Many states outsource their cyber operations to non-state actors, with varying degrees of control over their actions. The crisis in Ukraine is a perfect example of this phenomenon.
To understand how Iran uses cyber proxies, it’s important to understand how Tehran thinks about cyber security in the first place.
Authoritarian governments are seamlessly blending offline and online tactics into hybrid repression.
As cyberspace has emerged as the new frontier for geopolitics, states have become entrepreneurial in their sponsorship, deployment, and exploitation of hackers as proxies to project power.
It is necessary to move past the idea of artificial intelligence being a replacement for humans across the board, and begin having a deeper conversation about its effectiveness as a tool in the hands of humans.
Attempts to rein in the internet industry in democratic countries will show who really is in charge.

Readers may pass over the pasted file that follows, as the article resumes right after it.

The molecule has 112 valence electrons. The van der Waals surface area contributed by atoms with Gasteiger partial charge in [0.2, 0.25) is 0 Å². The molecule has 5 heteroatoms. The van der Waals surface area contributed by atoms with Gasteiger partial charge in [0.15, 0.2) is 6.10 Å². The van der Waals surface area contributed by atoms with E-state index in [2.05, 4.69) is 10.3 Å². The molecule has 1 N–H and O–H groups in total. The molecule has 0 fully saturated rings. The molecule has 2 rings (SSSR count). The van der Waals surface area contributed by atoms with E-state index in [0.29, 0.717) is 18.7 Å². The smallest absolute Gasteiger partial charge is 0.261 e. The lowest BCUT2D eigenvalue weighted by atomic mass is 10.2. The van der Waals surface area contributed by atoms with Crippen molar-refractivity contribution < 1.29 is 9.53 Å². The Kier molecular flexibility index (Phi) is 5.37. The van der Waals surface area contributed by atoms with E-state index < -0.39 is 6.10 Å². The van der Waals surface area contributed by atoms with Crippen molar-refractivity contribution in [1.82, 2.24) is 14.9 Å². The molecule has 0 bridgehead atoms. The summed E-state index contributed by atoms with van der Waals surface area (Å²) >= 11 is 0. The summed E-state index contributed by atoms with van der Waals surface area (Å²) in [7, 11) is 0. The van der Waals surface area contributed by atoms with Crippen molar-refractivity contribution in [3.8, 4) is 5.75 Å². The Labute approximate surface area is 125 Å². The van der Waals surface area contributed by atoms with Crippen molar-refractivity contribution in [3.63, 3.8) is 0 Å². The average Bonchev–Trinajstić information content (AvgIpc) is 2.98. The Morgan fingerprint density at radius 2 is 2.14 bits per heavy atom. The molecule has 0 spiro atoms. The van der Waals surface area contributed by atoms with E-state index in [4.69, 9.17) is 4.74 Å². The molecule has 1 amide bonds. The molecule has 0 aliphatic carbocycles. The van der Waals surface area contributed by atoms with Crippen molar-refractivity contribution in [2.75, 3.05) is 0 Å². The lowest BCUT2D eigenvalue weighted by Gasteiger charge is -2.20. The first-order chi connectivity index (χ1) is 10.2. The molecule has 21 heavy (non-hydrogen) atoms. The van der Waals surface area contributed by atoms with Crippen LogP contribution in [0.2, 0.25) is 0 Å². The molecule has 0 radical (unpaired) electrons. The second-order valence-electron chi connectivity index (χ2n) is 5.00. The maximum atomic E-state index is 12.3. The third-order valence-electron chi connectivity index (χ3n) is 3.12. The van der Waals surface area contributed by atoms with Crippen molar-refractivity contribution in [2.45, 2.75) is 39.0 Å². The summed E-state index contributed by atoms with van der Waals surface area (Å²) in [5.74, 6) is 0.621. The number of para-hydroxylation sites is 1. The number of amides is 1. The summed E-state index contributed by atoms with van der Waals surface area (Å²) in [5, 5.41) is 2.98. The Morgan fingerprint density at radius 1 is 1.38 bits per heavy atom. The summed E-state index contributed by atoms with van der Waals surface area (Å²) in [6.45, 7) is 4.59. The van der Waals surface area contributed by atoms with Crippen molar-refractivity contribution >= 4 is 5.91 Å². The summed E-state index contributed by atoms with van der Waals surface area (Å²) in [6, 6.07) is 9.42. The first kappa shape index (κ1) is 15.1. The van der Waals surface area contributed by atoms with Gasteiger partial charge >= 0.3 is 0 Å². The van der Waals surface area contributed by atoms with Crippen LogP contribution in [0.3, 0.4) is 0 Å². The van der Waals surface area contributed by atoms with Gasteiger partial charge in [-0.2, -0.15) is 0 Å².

The four-decade-long U.S.-Iran cold war has increasingly moved into cyberspace. Tehran has become increasingly adept at conducting cyber espionage and disruptive attacks against opponents at home and abroad.
Incidents involving Iran have been among the most sophisticated, costly, and consequential attacks in the history of the internet.
New Delhi needs to turn its attention in 2018 to creating significant domestic capabilities for information operations against threats at home and abroad.
Leading technology innovators, researchers, and entrepreneurs from around the world will engage with regulators, policy experts, and civil society actors in a series of dialogues.